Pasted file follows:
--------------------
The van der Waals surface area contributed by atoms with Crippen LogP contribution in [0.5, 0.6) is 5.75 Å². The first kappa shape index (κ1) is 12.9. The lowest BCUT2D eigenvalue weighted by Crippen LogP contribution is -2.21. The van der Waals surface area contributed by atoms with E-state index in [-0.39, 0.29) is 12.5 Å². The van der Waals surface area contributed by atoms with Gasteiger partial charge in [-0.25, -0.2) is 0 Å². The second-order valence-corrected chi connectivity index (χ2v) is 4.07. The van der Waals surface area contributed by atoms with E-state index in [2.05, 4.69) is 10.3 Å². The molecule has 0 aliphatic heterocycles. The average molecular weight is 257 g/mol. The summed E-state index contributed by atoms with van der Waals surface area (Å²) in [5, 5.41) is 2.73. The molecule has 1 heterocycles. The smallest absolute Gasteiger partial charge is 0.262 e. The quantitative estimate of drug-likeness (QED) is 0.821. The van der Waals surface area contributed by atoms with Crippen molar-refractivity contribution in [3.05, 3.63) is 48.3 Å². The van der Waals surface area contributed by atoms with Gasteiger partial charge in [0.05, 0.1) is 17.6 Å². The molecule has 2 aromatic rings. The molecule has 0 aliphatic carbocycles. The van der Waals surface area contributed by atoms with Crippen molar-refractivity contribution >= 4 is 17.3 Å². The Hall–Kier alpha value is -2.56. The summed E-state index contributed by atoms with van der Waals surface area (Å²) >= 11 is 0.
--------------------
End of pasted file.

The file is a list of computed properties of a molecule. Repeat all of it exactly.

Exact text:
The van der Waals surface area contributed by atoms with Crippen LogP contribution in [0.5, 0.6) is 5.75 Å². The first kappa shape index (κ1) is 12.9. The lowest BCUT2D eigenvalue weighted by Crippen LogP contribution is -2.21. The van der Waals surface area contributed by atoms with E-state index in [-0.39, 0.29) is 12.5 Å². The van der Waals surface area contributed by atoms with Gasteiger partial charge in [-0.25, -0.2) is 0 Å². The second-order valence-corrected chi connectivity index (χ2v) is 4.07. The van der Waals surface area contributed by atoms with E-state index in [2.05, 4.69) is 10.3 Å². The molecule has 0 aliphatic heterocycles. The average molecular weight is 257 g/mol. The summed E-state index contributed by atoms with van der Waals surface area (Å²) in [5, 5.41) is 2.73. The molecule has 1 heterocycles. The smallest absolute Gasteiger partial charge is 0.262 e. The quantitative estimate of drug-likeness (QED) is 0.821. The van der Waals surface area contributed by atoms with Crippen molar-refractivity contribution in [3.05, 3.63) is 48.3 Å². The van der Waals surface area contributed by atoms with Gasteiger partial charge in [0.05, 0.1) is 17.6 Å². The molecule has 2 aromatic rings. The molecule has 0 aliphatic carbocycles. The van der Waals surface area contributed by atoms with Crippen molar-refractivity contribution >= 4 is 17.3 Å². The Hall–Kier alpha value is -2.56. The summed E-state index contributed by atoms with van der Waals surface area (Å²) >= 11 is 0.